Antonia Quirke is an author and journalist. She is a presenter on The Film Programme and Pick of the Week (Radio 4) and Film 2015 and The One Show (BBC 1). She writes a column on radio for the New Statesman.

This article first appeared in the 25 August 2008 issue of the New Statesman, How to survive the recession

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Sunjeev Sahota’s The Year of the Runaways: a subtle study of “economic migration”

Sahota’s Man Booker-shortlisted novel goes to places we would all rather not think about.

This summer’s crisis has reinforced the ­distinction that is often made between refugees, who deserve sanctuary because they are fleeing from conflict, and “economic migrants”, those coming to Europe in pursuit of “the good life”, who must be repelled at any cost. The entire bureaucratic and punitive capacity of our immigration system is pitted against these ne’er-do-wells and their impudent aspirations.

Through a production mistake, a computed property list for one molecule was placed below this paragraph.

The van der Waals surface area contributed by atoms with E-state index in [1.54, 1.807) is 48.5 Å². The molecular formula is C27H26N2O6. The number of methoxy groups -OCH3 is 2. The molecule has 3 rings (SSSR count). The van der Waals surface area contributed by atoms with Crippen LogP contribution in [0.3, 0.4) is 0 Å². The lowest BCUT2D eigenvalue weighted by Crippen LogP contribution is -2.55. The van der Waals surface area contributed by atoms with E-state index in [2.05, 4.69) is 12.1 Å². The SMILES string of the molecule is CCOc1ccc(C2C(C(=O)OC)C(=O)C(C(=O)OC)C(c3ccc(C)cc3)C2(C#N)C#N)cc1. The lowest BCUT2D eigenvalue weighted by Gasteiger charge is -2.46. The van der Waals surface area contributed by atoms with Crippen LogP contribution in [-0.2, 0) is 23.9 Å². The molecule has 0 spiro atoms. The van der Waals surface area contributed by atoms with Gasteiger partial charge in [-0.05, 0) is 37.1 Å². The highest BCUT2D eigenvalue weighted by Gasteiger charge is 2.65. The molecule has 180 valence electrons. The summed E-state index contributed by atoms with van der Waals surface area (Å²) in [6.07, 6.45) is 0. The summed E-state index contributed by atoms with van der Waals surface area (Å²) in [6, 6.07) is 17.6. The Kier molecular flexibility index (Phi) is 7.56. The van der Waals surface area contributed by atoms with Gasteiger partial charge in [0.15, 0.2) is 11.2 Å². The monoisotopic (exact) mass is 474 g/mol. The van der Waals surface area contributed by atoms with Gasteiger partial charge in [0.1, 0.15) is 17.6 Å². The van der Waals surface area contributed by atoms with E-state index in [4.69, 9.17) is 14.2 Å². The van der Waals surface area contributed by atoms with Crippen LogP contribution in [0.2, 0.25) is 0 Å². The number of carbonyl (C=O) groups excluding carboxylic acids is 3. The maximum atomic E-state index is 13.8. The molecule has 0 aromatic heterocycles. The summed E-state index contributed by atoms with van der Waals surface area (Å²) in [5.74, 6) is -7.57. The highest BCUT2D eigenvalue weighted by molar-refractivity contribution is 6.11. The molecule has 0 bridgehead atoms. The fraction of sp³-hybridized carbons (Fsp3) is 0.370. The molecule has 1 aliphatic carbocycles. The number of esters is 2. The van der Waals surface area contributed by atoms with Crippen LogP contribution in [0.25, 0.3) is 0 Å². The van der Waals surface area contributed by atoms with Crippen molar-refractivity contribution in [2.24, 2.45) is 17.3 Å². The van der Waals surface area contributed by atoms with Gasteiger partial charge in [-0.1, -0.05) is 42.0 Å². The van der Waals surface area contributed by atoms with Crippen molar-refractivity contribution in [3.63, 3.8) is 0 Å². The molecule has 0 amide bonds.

Sunjeev Sahota’s fine second novel, The Year of the Runaways, now shortlisted for the Man Booker Prize, takes a closer look at “economic migration”. Why do people – many of them educated, from loving families in peaceful communities – leave their old lives behind and come to Britain? Are they fleeing desperate circumstances or are they on the make? When they arrive here, do they find what they were looking for? Should we welcome them, or try to persuade them to stay at home? The book illuminates all of these questions while, much to its credit, offering no simple answers.